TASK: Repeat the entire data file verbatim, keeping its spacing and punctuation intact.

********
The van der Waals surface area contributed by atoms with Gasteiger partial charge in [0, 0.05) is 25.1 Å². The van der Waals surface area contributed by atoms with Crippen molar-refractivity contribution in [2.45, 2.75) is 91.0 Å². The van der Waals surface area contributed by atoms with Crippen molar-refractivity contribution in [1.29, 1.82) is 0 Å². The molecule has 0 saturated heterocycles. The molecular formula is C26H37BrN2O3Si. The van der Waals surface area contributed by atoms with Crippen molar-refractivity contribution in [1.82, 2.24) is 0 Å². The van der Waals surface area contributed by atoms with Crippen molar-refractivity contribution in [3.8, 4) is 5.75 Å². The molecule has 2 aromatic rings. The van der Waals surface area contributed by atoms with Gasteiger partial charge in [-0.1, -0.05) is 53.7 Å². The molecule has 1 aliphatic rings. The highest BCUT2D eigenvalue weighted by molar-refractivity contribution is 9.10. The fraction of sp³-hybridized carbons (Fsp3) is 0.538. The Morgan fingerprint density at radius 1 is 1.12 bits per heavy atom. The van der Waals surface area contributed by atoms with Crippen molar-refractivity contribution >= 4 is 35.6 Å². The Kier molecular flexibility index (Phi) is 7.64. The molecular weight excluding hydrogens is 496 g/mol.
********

The van der Waals surface area contributed by atoms with Gasteiger partial charge in [0, 0.05) is 25.1 Å². The van der Waals surface area contributed by atoms with Crippen molar-refractivity contribution in [2.45, 2.75) is 91.0 Å². The van der Waals surface area contributed by atoms with Crippen molar-refractivity contribution in [1.29, 1.82) is 0 Å². The molecule has 0 saturated heterocycles. The molecular formula is C26H37BrN2O3Si. The van der Waals surface area contributed by atoms with Crippen molar-refractivity contribution in [1.82, 2.24) is 0 Å². The van der Waals surface area contributed by atoms with Crippen molar-refractivity contribution in [3.8, 4) is 5.75 Å². The molecule has 2 aromatic rings. The van der Waals surface area contributed by atoms with Gasteiger partial charge in [-0.1, -0.05) is 53.7 Å². The molecule has 1 aliphatic rings. The highest BCUT2D eigenvalue weighted by molar-refractivity contribution is 9.10. The fraction of sp³-hybridized carbons (Fsp3) is 0.538. The Morgan fingerprint density at radius 1 is 1.12 bits per heavy atom. The van der Waals surface area contributed by atoms with Crippen molar-refractivity contribution >= 4 is 35.6 Å². The Kier molecular flexibility index (Phi) is 7.64. The molecular weight excluding hydrogens is 496 g/mol.